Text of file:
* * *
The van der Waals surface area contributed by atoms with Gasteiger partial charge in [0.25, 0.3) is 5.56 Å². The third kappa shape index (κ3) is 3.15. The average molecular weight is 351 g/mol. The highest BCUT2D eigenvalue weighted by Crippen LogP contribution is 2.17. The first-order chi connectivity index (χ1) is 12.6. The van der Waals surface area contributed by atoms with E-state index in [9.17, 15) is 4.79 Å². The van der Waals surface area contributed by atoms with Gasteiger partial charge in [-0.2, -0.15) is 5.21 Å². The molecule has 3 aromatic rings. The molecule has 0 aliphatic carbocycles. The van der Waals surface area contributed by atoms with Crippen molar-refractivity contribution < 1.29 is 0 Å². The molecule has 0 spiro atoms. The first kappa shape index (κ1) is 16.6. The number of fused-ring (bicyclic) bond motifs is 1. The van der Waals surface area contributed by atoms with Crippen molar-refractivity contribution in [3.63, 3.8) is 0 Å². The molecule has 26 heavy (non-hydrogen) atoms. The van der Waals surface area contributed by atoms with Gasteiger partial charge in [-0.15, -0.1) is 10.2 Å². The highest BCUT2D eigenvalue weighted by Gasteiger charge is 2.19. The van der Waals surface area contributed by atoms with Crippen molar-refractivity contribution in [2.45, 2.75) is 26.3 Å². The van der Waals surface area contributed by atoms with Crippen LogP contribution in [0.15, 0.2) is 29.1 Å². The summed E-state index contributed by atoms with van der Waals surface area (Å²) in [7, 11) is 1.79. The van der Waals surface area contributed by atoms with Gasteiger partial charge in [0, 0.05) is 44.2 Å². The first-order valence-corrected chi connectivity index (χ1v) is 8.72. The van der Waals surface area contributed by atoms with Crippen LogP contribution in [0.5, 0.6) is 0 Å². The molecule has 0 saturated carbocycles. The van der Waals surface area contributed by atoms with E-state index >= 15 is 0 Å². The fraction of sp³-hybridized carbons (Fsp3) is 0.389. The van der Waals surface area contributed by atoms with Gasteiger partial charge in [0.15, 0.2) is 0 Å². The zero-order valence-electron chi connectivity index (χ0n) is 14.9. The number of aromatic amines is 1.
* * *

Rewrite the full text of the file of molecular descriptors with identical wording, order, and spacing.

The van der Waals surface area contributed by atoms with Gasteiger partial charge in [0.25, 0.3) is 5.56 Å². The third kappa shape index (κ3) is 3.15. The average molecular weight is 351 g/mol. The highest BCUT2D eigenvalue weighted by Crippen LogP contribution is 2.17. The first-order chi connectivity index (χ1) is 12.6. The van der Waals surface area contributed by atoms with E-state index in [9.17, 15) is 4.79 Å². The van der Waals surface area contributed by atoms with Gasteiger partial charge in [-0.2, -0.15) is 5.21 Å². The molecule has 3 aromatic rings. The molecule has 0 aliphatic carbocycles. The van der Waals surface area contributed by atoms with Crippen molar-refractivity contribution < 1.29 is 0 Å². The molecule has 0 spiro atoms. The first kappa shape index (κ1) is 16.6. The number of fused-ring (bicyclic) bond motifs is 1. The van der Waals surface area contributed by atoms with Crippen molar-refractivity contribution in [3.63, 3.8) is 0 Å². The molecule has 26 heavy (non-hydrogen) atoms. The van der Waals surface area contributed by atoms with Gasteiger partial charge in [-0.15, -0.1) is 10.2 Å². The highest BCUT2D eigenvalue weighted by Gasteiger charge is 2.19. The van der Waals surface area contributed by atoms with Crippen molar-refractivity contribution in [2.45, 2.75) is 26.3 Å². The van der Waals surface area contributed by atoms with Crippen LogP contribution in [0.15, 0.2) is 29.1 Å². The summed E-state index contributed by atoms with van der Waals surface area (Å²) in [7, 11) is 1.79. The van der Waals surface area contributed by atoms with Gasteiger partial charge in [0, 0.05) is 44.2 Å². The first-order valence-corrected chi connectivity index (χ1v) is 8.72. The van der Waals surface area contributed by atoms with Crippen LogP contribution in [0.5, 0.6) is 0 Å². The molecule has 0 saturated carbocycles. The van der Waals surface area contributed by atoms with E-state index >= 15 is 0 Å². The fraction of sp³-hybridized carbons (Fsp3) is 0.389. The van der Waals surface area contributed by atoms with Gasteiger partial charge in [0.15, 0.2) is 0 Å². The zero-order valence-electron chi connectivity index (χ0n) is 14.9. The number of aromatic amines is 1.